I thought of all the places where we’ve lived over the years and how my SIL Mary has visited almost all of them to see us. As a student in New York City, Mary drove from Missouri in her teeny car with my then boyfriend now husband, Patrick. We pushed and squeezed and smushed my ridiculous amount of college bric-a-brac into every crevice of that car, wedged ourselves among the debris, and then proceeded to drive through the farmlands of Pennsylvania, the gorgeous mountains of West Virginia, the undulating hills of Kentucky to finally arrive in the tiny SW corner of the Ozark Mountains in Missouri. We laughed, we slept, we laughed…and thought the entire ordeal was great fun.
Then came the backpacking years. We lived up in Michigan and Mary and her new husband, Tim, decided to meet us in Montana for a grand weeklong backpacking trip through Glacier National Park.
All I can say is thank goodness some of us are Eagle Scouts!! (and by that I certainly don’t mean…me). After having come through a fiasco of a backpacking trip on the island of Tasmania the year before, which included a freak blizzard, 5 foot snow hikes, and no food rations for 2 days, Patrick and I thought we had hung up our back packs for good.
|First year’s tomatoes from the kitchen garden|
Mary and Tim, knowing that we were a bit rattled by that previous trip, indulged my need for lots of security and reassurance as we hiked through the beautiful vast mountains of Glacier National Park. I had built up in my mind the imaginable prospect on this hiking trip of….all of us being attacked by bears.
So as we hiked along through the tranquil fields of serene wild flowers, that seem to grace every mountainside of Glacier NP, I was the one in our group banging rhythmically on one of our metal cooking pots with one of the metal rods of our collapsible tent. I happened to overhear that bears wouldn’t come near us if they heard clanging noises coming towards them. It’s true…apparently. For 7 days and 6 nights, I dutifully kept our party safe by sounding off a battery of metallic clanging noises every time I felt imagined or potential threats of bear attacks looming over the next wild flower filled horizon.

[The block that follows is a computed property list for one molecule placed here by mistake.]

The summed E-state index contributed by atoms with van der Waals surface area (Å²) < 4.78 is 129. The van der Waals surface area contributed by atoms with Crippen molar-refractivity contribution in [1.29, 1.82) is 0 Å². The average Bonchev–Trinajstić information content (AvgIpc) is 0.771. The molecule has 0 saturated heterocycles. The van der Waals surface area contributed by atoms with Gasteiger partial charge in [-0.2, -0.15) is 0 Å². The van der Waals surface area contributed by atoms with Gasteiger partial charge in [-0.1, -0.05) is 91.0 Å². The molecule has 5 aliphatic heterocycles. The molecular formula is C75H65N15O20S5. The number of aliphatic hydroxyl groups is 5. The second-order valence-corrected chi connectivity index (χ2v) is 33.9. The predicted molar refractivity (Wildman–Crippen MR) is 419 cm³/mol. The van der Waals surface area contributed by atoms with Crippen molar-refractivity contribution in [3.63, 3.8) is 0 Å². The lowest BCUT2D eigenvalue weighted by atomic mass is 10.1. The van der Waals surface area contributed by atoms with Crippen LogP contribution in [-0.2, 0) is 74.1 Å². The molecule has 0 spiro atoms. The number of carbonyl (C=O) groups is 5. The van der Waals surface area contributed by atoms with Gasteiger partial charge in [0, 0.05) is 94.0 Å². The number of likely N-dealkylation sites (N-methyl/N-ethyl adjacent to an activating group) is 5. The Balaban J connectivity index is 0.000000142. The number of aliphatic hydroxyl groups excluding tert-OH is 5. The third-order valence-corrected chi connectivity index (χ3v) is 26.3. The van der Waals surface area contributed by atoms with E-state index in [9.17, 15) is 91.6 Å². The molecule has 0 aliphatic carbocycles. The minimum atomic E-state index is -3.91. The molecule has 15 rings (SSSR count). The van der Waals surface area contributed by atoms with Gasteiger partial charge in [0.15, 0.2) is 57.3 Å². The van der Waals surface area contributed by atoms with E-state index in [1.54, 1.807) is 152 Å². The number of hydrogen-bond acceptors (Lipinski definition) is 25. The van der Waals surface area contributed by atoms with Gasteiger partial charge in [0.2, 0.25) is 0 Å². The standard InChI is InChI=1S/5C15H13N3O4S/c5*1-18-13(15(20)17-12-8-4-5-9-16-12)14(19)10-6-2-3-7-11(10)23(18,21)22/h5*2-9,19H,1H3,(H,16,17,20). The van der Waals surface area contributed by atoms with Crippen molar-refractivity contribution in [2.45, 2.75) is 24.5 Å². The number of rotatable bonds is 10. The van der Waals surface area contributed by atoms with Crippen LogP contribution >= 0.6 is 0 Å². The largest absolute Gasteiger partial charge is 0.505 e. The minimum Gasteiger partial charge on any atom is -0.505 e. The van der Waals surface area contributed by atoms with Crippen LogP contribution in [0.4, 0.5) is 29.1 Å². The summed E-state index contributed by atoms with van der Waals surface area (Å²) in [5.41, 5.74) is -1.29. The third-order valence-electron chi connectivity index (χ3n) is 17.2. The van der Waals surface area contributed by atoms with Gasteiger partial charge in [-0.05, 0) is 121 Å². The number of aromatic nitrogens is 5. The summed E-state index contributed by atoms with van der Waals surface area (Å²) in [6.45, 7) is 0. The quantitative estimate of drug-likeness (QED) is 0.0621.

As Mary and I rolled over the hills of New Hampshire into the hills of Vermont…now with many years of trips in between and a 15 and 18 year old in tow…I thought of all those fun trips we have taken together.
This trip proved to be nothing danger related, rather filled with fun, food, fun, and more food! The Ben & Jerry’s factory tour is a fun stop in Vermont. I would offer advice on which B&J flavors to sample but I go straight for the “Coffee Coffee Buzz Buzz Buzz“. Yum!
As well as new discoveries in New England…this summer has been a huge learning curve of discoveries right in my own back yard. Literally. When spring finally arrived and the last of the frost advisories ceased…I got to work on a kitchen garden right between my kitchen door and the entryway to the side barn.
I dutifully tilled the soil, added some ash from the wood burning stove, mixed in a little compost and fertilizer into the soil. I was a regular visitor to our nearest Aubuchon’s and everyone there knows me by name now since I peppered them with so many questions. I planted butter lettuce, swiss chard, rhubarb, zucchini, radishes, squash, bell peppers, eggplants, tomatoes, carrots, and about 10 different herbs.
I sat back wondering if anything would peek through the soil. I’ve never been one to have a green thumb but I was determined to make a go of it to see what I could produce.
I chuckle now as I write this. Little did I have to worry about seeds piercing through the soil. The garden nearly jumped out of the soil. No wonder everyone in New Hampshire seems to have a garden. The soil is rich and strong. Before long, I was hauling in zucchinis, armfuls of lettuce, cherry tomatoes, peppers, and stalks of rhubarb. Salads have been tossed every other night it seems. Every sandwich includes slices of tomatoes slipped inside. The zucchinis started to pile up until I tried gifting them to anyone who looked remotely interested.
I made this garden soup and added some meat stuffed tortellini to it in one of our many attempts to use up garden produce that filled up the kitchen this summer. It is a delicious summery soup filled with all of the goodness from my kitchen garden. We had lots of leftovers. I removed the tortellini from the leftovers and put them in a separate container so they wouldn’t get too soggy and poofy. I gently reheat the soup leftovers and then add the tortellini into the bowl so they don’t absorb too much liquid.